VON Visions: Making Connections
Connectivity is the vital resource. Voice is just one of the applications enabled by connectivity.
While returning from my son's graduation last week, something on I- 90 punctured my tire. I pulled over and changed the tire as cars whizzed by me. I did call 911 on my cell phone but it seemed pointless to wait. The spare was rated at only 50mph and the idea of crawling nearly 300 miles at that "speed" was too horrifying to think about.
I had to get the tire fixed or replaced. It was only two miles to the next service center but it only provided gas and food. I finally realized I could call the car's support number even though my plan had expired. I used my cell phone, pressed 00 to avoid the prompts and got a human who gave me a list of (possible) nearby tire places. It was Sunday at 15:00 but there were a few open till 17:00 or 18:00. I tried to jot down the info on a scrap of paper but the scrawls weren't that readable. Voice isn't a good way to transmit data and I wanted more control over the search.
I then remembered that I was connected- I have a Pocket PC/Cell phone with 1xRTT and my laptop has an EVDO card. Sure, I'd like "real" or native IP connectivity rather than re-hosting IP over the cellular network, but I use what I can get. Despite its limitations and costs, cdma2000 (1xRT, 1xEV-DO, etc.) does have the advantage of being available wherever I am. I found that I could use it all along the Thruway. Even at my hotel it seemed to be a better choice than the hotel's network which was capped at 256Kbps at US$10/day (assuming I can even get that speed). There was also an external third party competing for my hotspot business! It had a lower price but I didn't feel safe because their signup screen was transmitted in the clear (http vs https). Still, it's nice to see such competition; even so, I decided to use EV-DO.
While EV-DO is expensive, my goal is connectivity, not free phone calls. The marketplace will drive the price down but only if I take advantage of whatever connectivity is available. I can go to the web and find a place where I can get my tire repaired or replaced along my route. In fact, instead of going to the service center I could've found a repair service even before I changed my tire. I would've still had to change the tire because it only takes five minutes, which is better than waiting an hour for someone to come and "rescue" me. The time saved would've been vital if I had had the flat at 17:00 rather than 14:20, though futile at 18:00.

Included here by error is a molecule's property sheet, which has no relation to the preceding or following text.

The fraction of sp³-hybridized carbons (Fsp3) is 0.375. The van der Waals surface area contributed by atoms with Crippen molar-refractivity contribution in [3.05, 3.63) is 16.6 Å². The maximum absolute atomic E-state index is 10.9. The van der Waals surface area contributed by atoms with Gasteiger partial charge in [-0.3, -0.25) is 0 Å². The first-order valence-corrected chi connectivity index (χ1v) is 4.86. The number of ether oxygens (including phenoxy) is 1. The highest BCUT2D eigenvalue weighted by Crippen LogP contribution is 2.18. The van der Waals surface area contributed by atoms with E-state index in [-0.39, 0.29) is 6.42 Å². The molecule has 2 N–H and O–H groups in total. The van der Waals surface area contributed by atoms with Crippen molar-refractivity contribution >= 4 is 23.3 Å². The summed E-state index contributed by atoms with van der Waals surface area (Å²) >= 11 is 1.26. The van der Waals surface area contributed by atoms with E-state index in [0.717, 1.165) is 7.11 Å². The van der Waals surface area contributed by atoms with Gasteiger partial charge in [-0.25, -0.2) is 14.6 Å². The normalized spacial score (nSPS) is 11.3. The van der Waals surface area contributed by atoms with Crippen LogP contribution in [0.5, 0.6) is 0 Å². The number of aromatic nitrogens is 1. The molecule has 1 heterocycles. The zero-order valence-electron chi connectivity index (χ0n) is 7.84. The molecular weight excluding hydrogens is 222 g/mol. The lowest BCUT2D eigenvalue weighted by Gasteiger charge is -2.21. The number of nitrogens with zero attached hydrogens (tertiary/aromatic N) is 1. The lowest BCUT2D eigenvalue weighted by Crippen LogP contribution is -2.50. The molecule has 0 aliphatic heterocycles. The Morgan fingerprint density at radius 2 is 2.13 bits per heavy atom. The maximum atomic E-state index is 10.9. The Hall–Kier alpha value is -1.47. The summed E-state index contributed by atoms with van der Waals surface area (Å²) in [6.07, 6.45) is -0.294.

I checked out one of the suggested service centers, called them up and then used the GPS system to find my way there.
I didn't immediately think of taking advantage of my connectivity because I'm amazed I can get the pieces to work together, let alone take advantage of them. I experiment with the capabilities but don't normally carry my laptop. Instead, I use the GPS installed in my car but it's pretty lame-updating it requires sending it back to the factory and it still doesn't show the "big dig" which redefined essential traffic patterns in Boston. It's not connected.
The car navigation system doesn't provide the location information as a resource so I have to use a separate GPS unit for the laptop. Bluetooth allows me to connect it with my laptop but doesn't make it easy to share either. In theory I should be able to use the GPS information to locate myself on the map and then search for a nearby service center. It's just a small matter of software-at least if I can assume simple connectivity.
But we still don't have simple connectivity. I was using my laptop to listen to the Hitchhiker's Guide to the Galaxy on my car radio using an RF modulator. I can mix in other audio sources from the laptop but I can't share the speakers with broadcast radio as a source. The car is full of capabilities but they are each tied to their particular solution and thus I'm denied any opportunity to add value.
Connectivity is the vital resource. VoIP is Voice, one of the applications enabled by connectivity.